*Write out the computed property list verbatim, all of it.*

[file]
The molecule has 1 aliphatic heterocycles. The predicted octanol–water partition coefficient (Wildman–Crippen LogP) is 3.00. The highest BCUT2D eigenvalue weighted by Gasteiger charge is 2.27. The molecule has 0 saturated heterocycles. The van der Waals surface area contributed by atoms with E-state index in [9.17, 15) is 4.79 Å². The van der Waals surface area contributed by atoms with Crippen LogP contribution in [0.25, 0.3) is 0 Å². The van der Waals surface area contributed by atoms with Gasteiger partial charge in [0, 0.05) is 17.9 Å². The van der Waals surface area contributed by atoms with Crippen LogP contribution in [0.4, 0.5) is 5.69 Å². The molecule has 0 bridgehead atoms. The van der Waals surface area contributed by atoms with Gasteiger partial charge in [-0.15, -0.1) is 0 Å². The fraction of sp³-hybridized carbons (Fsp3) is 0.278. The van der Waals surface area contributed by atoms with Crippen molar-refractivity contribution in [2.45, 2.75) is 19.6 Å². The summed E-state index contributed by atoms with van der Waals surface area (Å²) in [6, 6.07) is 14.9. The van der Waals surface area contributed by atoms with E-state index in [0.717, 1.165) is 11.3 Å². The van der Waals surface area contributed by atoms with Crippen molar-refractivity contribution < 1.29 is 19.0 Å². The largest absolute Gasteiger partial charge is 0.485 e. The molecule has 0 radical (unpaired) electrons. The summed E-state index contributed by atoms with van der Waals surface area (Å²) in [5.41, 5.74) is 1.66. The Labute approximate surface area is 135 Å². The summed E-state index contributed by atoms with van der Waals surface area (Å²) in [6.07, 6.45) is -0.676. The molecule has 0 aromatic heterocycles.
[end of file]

The molecule has 1 aliphatic heterocycles. The predicted octanol–water partition coefficient (Wildman–Crippen LogP) is 3.00. The highest BCUT2D eigenvalue weighted by Gasteiger charge is 2.27. The molecule has 0 saturated heterocycles. The van der Waals surface area contributed by atoms with E-state index in [9.17, 15) is 4.79 Å². The van der Waals surface area contributed by atoms with Crippen LogP contribution in [0.25, 0.3) is 0 Å². The van der Waals surface area contributed by atoms with Gasteiger partial charge in [0, 0.05) is 17.9 Å². The van der Waals surface area contributed by atoms with Crippen LogP contribution in [0.4, 0.5) is 5.69 Å². The molecule has 0 bridgehead atoms. The van der Waals surface area contributed by atoms with Gasteiger partial charge in [-0.15, -0.1) is 0 Å². The fraction of sp³-hybridized carbons (Fsp3) is 0.278. The van der Waals surface area contributed by atoms with Crippen molar-refractivity contribution in [2.45, 2.75) is 19.6 Å². The summed E-state index contributed by atoms with van der Waals surface area (Å²) in [6, 6.07) is 14.9. The van der Waals surface area contributed by atoms with E-state index in [0.717, 1.165) is 11.3 Å². The van der Waals surface area contributed by atoms with Crippen molar-refractivity contribution < 1.29 is 19.0 Å². The largest absolute Gasteiger partial charge is 0.485 e. The molecule has 0 radical (unpaired) electrons. The summed E-state index contributed by atoms with van der Waals surface area (Å²) in [5.41, 5.74) is 1.66. The Labute approximate surface area is 135 Å². The summed E-state index contributed by atoms with van der Waals surface area (Å²) in [6.07, 6.45) is -0.676. The molecule has 0 aromatic heterocycles.